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Biden Nominates Tech Critic Lina Khan As FTC Commissioner

Biden Nominates Tech Critic Lina Khan As FTC Commissioner

President Joe Biden has nominated legal scholar and technology industry critic Lina Khan to become the next commissioner of the Federal Trade Commission. 

What Happened: London-born Khan first gained national prominence in 2017 as a Yale University law student when she authored the paper “Amazon’s Antitrust Paradox” for the school’s law journal.

The article argued that the nation’s largest technology companies — most notably, Inc. (NASDAQ: AMZN) — were able to take advantage of a federal regulatory framework that shielded them from antitrust scrutiny, enabling the companies to dominate smaller competition.

In a 2018 interview with The New York Times, Khan insisted that she was not a critic of technology companies, but rather she was wary of laws that allowed them to steamroll the competition.

“Amazon is not the problem — the state of the law is the problem, and Amazon depicts that in an elegant way,” she said. “This is a moment in time that invites a movement. It’s bigger than antitrust, bigger than Big Tech. It’s about whether the laws serve democratic ends.”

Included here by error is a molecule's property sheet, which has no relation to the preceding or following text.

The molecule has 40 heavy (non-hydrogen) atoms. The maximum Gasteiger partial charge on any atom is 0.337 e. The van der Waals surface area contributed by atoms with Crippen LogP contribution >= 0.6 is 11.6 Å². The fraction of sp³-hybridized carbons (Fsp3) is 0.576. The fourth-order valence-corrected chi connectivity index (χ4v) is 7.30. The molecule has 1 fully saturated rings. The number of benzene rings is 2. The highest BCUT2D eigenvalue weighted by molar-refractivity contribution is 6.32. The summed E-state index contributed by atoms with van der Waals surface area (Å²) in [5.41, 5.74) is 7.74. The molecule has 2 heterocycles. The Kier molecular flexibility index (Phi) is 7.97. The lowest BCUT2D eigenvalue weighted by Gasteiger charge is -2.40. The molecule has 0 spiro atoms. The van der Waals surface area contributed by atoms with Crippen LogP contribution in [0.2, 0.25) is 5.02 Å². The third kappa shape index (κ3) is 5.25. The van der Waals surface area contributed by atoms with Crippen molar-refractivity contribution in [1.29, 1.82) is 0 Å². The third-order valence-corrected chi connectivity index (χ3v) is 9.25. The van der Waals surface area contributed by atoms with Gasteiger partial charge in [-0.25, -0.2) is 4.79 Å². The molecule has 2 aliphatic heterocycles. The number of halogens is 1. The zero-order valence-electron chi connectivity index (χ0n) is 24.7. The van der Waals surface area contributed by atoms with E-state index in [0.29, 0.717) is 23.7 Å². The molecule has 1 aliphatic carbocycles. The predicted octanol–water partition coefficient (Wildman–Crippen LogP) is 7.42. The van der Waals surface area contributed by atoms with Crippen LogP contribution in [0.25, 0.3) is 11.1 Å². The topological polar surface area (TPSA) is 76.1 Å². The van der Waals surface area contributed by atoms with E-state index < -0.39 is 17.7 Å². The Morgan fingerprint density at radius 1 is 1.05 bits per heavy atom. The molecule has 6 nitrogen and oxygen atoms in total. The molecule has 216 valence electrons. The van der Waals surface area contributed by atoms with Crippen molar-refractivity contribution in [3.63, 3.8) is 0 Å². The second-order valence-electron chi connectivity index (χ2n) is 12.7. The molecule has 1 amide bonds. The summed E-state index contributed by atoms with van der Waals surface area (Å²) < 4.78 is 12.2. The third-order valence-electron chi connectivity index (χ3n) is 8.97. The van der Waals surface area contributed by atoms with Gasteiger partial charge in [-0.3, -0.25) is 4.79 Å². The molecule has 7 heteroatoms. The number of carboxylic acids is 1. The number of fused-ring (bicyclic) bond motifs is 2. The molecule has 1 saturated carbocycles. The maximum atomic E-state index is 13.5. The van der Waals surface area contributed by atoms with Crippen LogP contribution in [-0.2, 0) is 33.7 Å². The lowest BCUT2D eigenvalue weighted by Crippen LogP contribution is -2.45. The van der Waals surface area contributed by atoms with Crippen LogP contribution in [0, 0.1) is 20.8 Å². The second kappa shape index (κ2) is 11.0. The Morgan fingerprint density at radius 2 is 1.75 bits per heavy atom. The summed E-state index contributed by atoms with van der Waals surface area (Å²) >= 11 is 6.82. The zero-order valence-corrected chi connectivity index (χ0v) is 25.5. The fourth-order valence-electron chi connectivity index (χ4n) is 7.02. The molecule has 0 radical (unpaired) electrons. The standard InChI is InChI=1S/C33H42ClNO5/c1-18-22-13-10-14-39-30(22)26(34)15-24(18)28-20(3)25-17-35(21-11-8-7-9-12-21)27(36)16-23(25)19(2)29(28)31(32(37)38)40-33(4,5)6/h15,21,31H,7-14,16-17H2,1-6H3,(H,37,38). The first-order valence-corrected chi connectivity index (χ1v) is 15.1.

After graduating from Yale, Khan worked as served as legal director at the Open Markets Institute think-tank. She later worked as a legal fellow for Rohit Chopra during his tenure as FTC Commissioner — he's been nominated by Biden to run the Consumer Financial Protection Bureau — and served as counsel to the House Judiciary Committee's Subcommittee on Antitrust, Commercial, and Administrative Law, where she took a leadership role in a congressional investigation into digital markets.

Khan is an associate professor of law at Columbia University. Her nomination will require confirmation by the U.S. Senate.

Related Link: Amazon Faces Investigations In Connecticut Over Anti-Competitive Practices In E-books Business

Why It Matters: Khan’s nomination follows the appointment of another Columbia law professor, Tim Wu, to the Biden administration’s National Economic Council, where he focuses on technology and competition policy.

Wu is credited with inventing the term “net neutrality” and has argued for antitrust regulation in relation to technology companies.

The FTC is now run by Acting Chairwoman Rebecca Slaughter, a former chief counsel to Senate Majority Leader Chuck Schumer. Slaughter's FTC biography details how she has been “outspoken about the growing threats to competition and the broad abuse of consumers’ data,” and also highlights how she believes the "FTC’s dual missions of promoting competition and protecting consumers are interconnected and complementary."

Related Link: FTC Orders Social Media Giants To Share Information On Data Collection Policies

Photo of Lina Khan courtesy of Columbia University Law School. 


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